Saturday, March 28, 2009

Eat my flesh and drink my blood

One of my first posts on here, about a year ago, was about writing and eating God. I was reminded of that post a few days ago in a Gospel of John study group that we are a part of this spring. We talked about a few verses in John (6:48-60):
[Jesus said,] “I am the bread of life. Your ancestors ate the manna in the wilderness, and they died. This is the bread that comes down from heaven, so that one may eat of it and not die. I am the living bread that came down from heaven. Whoever eats of this bread will live for ever; and the bread that I will give for the life of the world is my flesh.”

The Jews then disputed among themselves, saying, “How can this man give us his flesh to eat?”

So Jesus said to them, “Very truly, I tell you, unless you eat the flesh of the Son of Man and drink his blood, you have no life in you. Those who eat my flesh and drink my blood have eternal life, and I will raise them up on the last day; for my flesh is true food and my blood is true drink. Those who eat my flesh and drink my blood abide in me, and I in them. Just as the living Father sent me, and I live because of the Father, so whoever eats me will live because of me. This is the bread that came down from heaven, not like that which your ancestors ate, and they died. But the one who eats this bread will live for ever.” He said these things while he was teaching in the synagogue at Capernaum.  
When many of his disciples heard it, they said, “This teaching is difficult; who can accept it?”
What was interesting about the discussion in our group was how strongly most of us reacted to this passage. Even though most people present were church members, and were used to taking part in the Eucharist, the bodily imagery that is used by the author of the Gospel of John still retains some shock value: eat flesh, drink blood. I must admit, though, that I think the shock is well-placed by the author, and that I'm happy he (?) does not fall back onto any facile resolution of it at the end of the passage; rather, he simply leaves the impenetrability.

This is the only text in the Gospel of John that could be said to pertain directly to the ritual of the Eucharist. In other words, the author of John may have given these words to Jesus in the text while thinking about how the Eucharist was already being practiced in the early Christian community of which the author was a part. And it intrigues me that his understanding of the Eucharist is so fleshly and material. He seems to have had a very robust idea of the importance of the bodily aspect of communal rituals - and the bodily aspect of people's ideas of God.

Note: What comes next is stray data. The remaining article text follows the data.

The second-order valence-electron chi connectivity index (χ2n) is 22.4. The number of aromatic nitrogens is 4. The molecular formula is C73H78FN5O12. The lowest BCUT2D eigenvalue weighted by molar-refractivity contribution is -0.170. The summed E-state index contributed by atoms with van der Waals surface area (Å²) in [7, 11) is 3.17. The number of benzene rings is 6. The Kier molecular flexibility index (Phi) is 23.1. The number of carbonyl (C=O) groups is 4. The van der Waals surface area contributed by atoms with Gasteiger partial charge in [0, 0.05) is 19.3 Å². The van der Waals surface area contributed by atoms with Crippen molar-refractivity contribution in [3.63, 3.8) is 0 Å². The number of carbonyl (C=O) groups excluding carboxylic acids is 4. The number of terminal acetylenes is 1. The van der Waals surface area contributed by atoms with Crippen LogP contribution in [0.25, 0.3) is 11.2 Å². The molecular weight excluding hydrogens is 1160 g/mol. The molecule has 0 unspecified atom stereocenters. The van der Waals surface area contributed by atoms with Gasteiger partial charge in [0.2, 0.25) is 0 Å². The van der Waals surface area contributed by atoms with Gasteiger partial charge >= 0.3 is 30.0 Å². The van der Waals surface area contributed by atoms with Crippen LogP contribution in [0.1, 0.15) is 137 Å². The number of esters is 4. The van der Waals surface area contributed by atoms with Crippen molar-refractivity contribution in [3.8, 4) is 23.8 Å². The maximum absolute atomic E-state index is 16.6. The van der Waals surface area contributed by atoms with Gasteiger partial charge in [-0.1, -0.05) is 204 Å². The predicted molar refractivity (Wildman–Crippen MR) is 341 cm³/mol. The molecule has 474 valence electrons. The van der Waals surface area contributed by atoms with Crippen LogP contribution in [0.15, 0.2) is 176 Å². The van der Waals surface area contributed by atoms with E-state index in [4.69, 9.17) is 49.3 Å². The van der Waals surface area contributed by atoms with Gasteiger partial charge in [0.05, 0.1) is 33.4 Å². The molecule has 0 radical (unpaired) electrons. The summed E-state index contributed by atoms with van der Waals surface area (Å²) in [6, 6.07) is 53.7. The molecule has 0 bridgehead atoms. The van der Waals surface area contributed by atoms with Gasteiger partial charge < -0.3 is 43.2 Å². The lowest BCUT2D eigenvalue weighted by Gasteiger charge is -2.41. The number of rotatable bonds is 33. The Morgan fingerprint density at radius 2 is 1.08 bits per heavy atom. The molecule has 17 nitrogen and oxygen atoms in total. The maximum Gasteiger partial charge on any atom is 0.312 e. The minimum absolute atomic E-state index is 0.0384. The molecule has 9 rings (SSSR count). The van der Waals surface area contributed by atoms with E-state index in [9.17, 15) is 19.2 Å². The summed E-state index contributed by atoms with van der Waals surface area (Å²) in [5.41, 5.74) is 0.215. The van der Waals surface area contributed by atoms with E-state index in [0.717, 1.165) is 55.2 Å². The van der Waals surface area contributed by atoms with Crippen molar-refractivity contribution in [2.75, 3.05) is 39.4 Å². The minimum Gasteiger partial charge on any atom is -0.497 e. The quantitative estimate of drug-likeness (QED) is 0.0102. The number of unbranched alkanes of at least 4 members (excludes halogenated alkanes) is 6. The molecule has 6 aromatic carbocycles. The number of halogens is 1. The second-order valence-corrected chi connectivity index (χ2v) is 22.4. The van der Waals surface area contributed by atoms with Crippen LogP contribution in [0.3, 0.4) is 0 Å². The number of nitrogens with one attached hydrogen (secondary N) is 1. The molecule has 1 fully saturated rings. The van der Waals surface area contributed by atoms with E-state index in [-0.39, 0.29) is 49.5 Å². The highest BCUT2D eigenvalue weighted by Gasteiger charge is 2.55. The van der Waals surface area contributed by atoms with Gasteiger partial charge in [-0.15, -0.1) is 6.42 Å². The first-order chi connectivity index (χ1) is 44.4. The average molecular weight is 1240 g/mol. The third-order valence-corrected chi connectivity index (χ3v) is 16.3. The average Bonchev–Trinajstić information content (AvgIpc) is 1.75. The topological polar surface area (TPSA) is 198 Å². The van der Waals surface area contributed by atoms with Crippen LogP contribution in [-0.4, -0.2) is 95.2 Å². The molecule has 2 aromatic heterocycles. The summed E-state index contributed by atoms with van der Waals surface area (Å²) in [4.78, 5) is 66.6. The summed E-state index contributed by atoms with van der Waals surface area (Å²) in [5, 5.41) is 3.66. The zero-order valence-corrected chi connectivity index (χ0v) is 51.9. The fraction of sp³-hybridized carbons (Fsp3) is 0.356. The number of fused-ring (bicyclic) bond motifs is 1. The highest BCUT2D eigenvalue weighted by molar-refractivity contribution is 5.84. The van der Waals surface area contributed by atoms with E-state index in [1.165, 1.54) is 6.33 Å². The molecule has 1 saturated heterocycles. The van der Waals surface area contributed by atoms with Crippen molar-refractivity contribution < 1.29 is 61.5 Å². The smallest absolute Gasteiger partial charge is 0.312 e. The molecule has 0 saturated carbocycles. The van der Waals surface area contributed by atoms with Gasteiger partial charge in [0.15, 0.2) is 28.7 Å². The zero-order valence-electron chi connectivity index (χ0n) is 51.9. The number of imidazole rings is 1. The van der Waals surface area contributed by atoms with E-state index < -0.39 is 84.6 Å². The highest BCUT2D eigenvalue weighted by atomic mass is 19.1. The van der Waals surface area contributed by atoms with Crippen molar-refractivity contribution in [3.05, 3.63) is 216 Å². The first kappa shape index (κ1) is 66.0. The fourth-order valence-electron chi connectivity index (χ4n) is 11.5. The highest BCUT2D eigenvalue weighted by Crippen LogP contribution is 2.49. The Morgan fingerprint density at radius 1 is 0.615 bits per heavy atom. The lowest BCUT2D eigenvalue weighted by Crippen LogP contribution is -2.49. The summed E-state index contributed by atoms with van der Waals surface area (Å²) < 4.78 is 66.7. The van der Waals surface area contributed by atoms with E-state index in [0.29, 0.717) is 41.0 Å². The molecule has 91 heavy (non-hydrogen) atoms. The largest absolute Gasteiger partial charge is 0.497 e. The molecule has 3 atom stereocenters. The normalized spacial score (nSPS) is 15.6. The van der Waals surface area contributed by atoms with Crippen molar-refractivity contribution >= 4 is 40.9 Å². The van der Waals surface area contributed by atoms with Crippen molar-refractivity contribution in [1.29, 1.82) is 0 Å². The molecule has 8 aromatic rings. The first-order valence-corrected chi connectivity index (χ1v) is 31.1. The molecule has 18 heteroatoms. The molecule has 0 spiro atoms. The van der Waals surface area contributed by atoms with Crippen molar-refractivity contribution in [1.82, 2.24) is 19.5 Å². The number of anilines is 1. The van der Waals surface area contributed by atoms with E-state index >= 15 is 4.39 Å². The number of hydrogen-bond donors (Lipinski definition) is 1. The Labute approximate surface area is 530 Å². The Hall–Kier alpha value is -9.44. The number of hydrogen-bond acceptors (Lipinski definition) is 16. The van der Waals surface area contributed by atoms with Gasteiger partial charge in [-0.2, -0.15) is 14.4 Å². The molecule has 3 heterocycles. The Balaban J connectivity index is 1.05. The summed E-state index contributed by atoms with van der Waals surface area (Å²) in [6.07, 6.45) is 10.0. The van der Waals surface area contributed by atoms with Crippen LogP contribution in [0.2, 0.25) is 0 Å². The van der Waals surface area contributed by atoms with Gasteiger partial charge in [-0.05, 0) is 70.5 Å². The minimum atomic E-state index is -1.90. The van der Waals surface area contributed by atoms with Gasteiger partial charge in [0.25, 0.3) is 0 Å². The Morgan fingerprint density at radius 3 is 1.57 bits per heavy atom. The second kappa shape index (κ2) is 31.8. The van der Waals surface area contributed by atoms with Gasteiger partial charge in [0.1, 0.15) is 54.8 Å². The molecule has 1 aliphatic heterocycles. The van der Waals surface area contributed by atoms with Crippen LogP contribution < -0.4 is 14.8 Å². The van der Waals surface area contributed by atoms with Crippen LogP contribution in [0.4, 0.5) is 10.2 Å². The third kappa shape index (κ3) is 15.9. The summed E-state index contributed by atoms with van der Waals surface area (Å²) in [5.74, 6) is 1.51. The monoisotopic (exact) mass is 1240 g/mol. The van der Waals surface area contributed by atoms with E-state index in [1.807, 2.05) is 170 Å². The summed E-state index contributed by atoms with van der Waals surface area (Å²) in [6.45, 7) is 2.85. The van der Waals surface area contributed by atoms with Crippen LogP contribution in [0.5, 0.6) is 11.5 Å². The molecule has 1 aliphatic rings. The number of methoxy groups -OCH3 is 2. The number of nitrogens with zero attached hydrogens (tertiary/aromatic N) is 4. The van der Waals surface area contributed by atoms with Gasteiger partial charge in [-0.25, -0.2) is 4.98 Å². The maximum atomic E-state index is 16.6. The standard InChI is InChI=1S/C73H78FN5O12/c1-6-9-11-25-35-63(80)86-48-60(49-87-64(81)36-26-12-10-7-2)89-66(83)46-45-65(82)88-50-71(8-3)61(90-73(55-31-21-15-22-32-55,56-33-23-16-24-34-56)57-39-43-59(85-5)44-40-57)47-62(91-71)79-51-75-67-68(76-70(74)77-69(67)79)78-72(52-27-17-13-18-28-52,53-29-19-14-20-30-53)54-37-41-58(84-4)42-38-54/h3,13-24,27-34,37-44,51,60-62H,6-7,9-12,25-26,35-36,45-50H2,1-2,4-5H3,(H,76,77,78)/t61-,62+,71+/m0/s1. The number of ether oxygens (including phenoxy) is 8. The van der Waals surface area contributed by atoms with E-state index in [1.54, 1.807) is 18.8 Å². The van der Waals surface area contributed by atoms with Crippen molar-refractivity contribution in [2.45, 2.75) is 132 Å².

Jay Weldon said...

Interesting thoughts. It seems to me that the author of John goes to great extent to create such vivid images and contrast. I wonder, though, if this is just more of his or her artistic liberty, or if these vivid images were part of the ethos of the Johannine community. Were they such radicals? Texts like these seem to say "yes."

Incidentally, I wonder what that says about the Episcopal Church (and the Lutherans and Methodists, etc., who call it home). In what ways are we radical? And in what other ways are we so tame and steeped in our own tradition that these other approaches seem so foreign and radical? even when they are really so similar!

Great thoughts, Dr. Hovland!

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Best wishes

Anonymous said...

Here's my take on this passage. Just thought I'd share as I'm researching others thoughts:
This is a two fold process--eat this is my body, Jesus is restoring our broken relationship with God so He is spiritually healing us (believing He is who He says He is)& drink of his blood is telling us that He will sustain us spiritually! That's why it's so important to stay in God's Word! Protection from the ills of this world!

Anonymous said...

I am not a bible scholar, but in Genesis, did not the word become flesh and dwell among us. Therefore it is quite possible that the flesh Jesus was speaking about was actually a vessel(human body) carrying the word of God. Jesus knowing his fleshly body would decay, but his word will remain. So, when we eat Jesus's flesh, he is really talking about the word of God which has remained until now long after the flesh has decayed.